Although having eased, it is important for Indonesia to continue efforts to curb the wide current account deficit to a sustainable level (below 3 percent of GDP) as this deficit makes the country highly vulnerable to capital outflows in times of global shocks. Such a shock may occur again when the US Federal Reserve decides to raise its key interest rate. This may occur in the second or third quarter of 2015.

Current Account Balance Indonesia: Deficit of 3.07% of GDP in Q3-2014

Indonesia’s current account deficit is primarily caused by the country’s wide trade deficit in the oil & gas sector. With declining domestic oil production in combination with rising domestic fuel demand (supported by generous government subsidies), the country is increasingly dependent on costly oil imports. The administration led by Indonesian President Joko Widodo previously announced to raise prices of subsidized fuels (gasoline and diesel) this month in an effort to limit the current account deficit. However, the government has still not confirmed the exact timing of the price hike. This has caused speculation that the government may postpone the price hike as global oil prices have fallen sharply in recent weeks and thus pressures on the government’s budget have been somewhat relieved.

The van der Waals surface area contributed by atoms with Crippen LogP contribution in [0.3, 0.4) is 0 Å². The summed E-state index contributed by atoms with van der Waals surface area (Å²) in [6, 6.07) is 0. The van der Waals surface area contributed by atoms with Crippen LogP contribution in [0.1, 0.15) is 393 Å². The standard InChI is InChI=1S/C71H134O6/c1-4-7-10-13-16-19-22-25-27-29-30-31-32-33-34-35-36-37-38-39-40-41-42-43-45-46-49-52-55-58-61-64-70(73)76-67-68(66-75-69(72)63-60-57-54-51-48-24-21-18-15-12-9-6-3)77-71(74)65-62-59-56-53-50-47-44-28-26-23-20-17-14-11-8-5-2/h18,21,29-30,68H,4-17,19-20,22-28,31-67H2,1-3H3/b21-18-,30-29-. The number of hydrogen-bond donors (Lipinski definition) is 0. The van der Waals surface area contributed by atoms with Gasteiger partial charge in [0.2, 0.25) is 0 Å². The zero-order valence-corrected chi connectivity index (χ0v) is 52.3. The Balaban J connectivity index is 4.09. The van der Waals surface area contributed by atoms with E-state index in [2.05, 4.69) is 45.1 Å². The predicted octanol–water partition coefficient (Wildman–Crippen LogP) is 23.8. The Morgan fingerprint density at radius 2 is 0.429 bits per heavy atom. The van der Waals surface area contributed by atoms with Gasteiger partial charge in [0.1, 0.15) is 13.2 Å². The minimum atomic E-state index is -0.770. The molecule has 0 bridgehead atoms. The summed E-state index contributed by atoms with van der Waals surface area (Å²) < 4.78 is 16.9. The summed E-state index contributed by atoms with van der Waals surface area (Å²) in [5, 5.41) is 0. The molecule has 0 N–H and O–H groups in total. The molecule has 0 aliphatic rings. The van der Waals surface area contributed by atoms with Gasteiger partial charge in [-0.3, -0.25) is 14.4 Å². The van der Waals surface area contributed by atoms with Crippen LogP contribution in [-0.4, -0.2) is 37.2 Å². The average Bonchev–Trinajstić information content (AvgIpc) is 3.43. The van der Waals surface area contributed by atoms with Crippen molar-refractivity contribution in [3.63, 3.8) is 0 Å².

The current account deficit is expected to reach 3.1 or 3.2 percent by the year-end, which would be a slight improvement from last year. In 2013, the deficit reached 3.3 percent of GDP.

Current Account Deficit Indonesia 2012-2014 (in USD million):

Current Account Balance Indonesia: Deficit of 3.07% of GDP in Q3-2014

Agus Martowardojo, Governor of Bank Indonesia, said that the declining current account deficit impacted positively on the position of Indonesia’s balance of payments in the third quarter of 2014.

Recent capital inflows, on the back of investors’ positive attitude toward the reform-minded Joko Widodo administration, have led to an increase in the country’s foreign exchange reserves to USD $112.0 billion at the end of October 2014, equivalent to 6.6 months of imports or 6.4 months of imports and servicing the government’s external debt (well above the international adequacy standards which amount to approximately three months of imports).